The story of Adam and Eve’s banishment from the Garden of Eden has always interested in many theologians and authors. It was here that the term original sin was coined. Original sin has since been the subject of many books. Here are five books discussing Adam and Eve genesis. Have a meaningful read.
On Original Sin by Odo of Tournai and Irven M. Resnik
Odo of Tourna is the master of the cathedral school of Tournai. He is the first abbot of the restored monastery of St. Martin of Tournai, and, later, Bishop of Cambrai. Considered as one of the most illustrious teachers and philosophers in Christendom. On Original Sin is a revolutionary treatise on the Mass, has heretofore been translated into English. Together with Irven Resnik, Odo of Tourani shares with us his views and his exposition of Christian doctrine. It takes us to a deeper examination into the origin of the soul, the character of the sin that all of us have inherited from Adam. It also features the study of the relationship of the individual to the species. Another important highlight is the translation of A Disputation with the Jew, Leo, Concerning the Advent of Christ, the Son of God. The text continues the discussion, in dialogue form, of original sin and its effects.
A Law From Eden by Marilyn Taplin
Nearly two decades ago, author and Bible expert Marilyn published A Law From Eden: Solving the Mysteries of Original Sin. In her book, Taplin discussed how the sin of Adam and Eve still affects us today. The Original Sin is actually not pride or the seeking of knowledge, but rather, the act of sexual perversion. This act drove us away from Paradise and to through the ages, the sin of perversion managed to find its way into pagan practices. In the modern era, Taplin claims that this sexual act, this original sin is present in the contemporary LGBTQ communities. While A Law From Eden may prove to be a controversial work of literature, Marilyn Taplin offers insights that have never before been featured in discussions about Adam and Eve’s original sin.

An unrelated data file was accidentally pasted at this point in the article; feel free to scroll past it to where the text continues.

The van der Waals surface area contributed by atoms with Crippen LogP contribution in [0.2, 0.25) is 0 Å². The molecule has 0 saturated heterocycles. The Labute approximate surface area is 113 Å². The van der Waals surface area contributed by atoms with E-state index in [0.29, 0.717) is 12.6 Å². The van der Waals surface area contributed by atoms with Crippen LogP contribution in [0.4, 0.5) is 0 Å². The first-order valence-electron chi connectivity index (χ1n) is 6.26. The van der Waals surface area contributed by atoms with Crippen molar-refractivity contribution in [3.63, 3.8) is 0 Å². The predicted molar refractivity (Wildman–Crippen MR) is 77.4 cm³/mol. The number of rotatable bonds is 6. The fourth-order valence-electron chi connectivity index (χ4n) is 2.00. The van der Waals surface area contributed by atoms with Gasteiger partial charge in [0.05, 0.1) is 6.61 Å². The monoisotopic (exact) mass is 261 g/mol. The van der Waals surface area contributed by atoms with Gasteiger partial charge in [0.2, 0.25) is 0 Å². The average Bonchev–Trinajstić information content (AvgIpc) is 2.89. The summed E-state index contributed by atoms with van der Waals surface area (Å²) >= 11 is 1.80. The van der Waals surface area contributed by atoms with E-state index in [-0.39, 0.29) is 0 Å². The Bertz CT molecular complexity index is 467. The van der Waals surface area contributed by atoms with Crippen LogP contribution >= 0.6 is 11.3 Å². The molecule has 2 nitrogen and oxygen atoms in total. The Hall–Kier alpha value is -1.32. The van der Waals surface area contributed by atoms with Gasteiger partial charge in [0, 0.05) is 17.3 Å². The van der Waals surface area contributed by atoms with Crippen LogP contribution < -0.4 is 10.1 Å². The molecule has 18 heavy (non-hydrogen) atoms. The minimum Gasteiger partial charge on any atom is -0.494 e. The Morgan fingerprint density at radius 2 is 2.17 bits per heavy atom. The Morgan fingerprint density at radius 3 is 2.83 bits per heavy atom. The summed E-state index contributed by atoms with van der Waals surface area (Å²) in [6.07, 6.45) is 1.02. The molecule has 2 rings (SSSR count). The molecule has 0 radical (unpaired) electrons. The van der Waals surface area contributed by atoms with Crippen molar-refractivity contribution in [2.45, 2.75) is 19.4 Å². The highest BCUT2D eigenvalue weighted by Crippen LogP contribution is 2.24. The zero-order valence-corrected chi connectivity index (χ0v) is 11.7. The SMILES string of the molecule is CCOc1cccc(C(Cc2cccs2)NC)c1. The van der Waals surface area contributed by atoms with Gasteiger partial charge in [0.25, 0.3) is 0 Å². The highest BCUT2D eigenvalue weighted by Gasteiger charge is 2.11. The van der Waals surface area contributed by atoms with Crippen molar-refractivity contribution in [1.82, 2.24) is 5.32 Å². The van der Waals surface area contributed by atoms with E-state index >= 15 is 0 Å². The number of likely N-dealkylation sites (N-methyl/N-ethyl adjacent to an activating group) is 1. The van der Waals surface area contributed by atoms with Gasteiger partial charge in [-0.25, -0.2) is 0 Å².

Original Peace by David Burrell
Published more than 20 years ago, Original Peace is a work of philosophical theology by David. The book new credence to what is traditionally called “fall-and-redemption theology”, thereby taking exception to the works of some theologians who disapprove of the importance of original sin. Original Peace is a profound reflection on the myth of human perfectibility. It discusses the misunderstood concept that there is no dark side to nature. David Burrell and his colleagues do not prescribe to naive notions about original sin and human suffering. Rather they have forged a new synthesis based on their reading of world religions, Christian scripture, and contemporary social sciences. It supports the theory that creation in all its manifestations is a gift to be embraced, that even death fades to nothing against the cosmic horizon of God’s creation. Original Peace is a remarkable step to shaping the discussion about human nature and the natural world in the future.
In Adam’s Fall by Ian A. McFarland
Ian MacFarland’s In Adam’s Fall is a scholarly work that provides new ideas about the contemporary relevance of the Christian doctrine of original sin. The subject has inspired fierce debate for the last two thousand years. Some of the points for discussion are:
· The predisposed opinions about the Christian doctrine of original sin.
· Affirming the universality of sin without losing sight of the distinct ways in which we both participate in and suffer the consequences of committing sins.
· Historical and contemporary criticism with original theological arguments.
· Offers a depth and range of engagement with contemporary criticism of traditional doctrine that is not present in many modern published works.
The Lost World of Adam and Eve by John H. Walton
For hundreds of years, the story of Adam and Eve has influenced art, literature, and theology. However, for modern thinkers, taking it at face value is incongruous. There are even many thinking Christians today who want to take seriously the authority of Scripture, insisting on a “literal” understanding of the text in Genesis 2–3 which features the rift between faith and science. Some of the questions include ‘How can Christians of good faith move forward?’, ‘Who were the historical Adam and Eve?’, ‘What if we’ve been reading Genesis―and its claims regarding material origins―wrong?’, and ‘In what cultural context was this couple, this garden, this tree, this serpent portrayed?’ John H. Walton’s The Lost World of Adam and Eve is an exciting journey to the past and the changing ideas that shape the debate on Original Sin.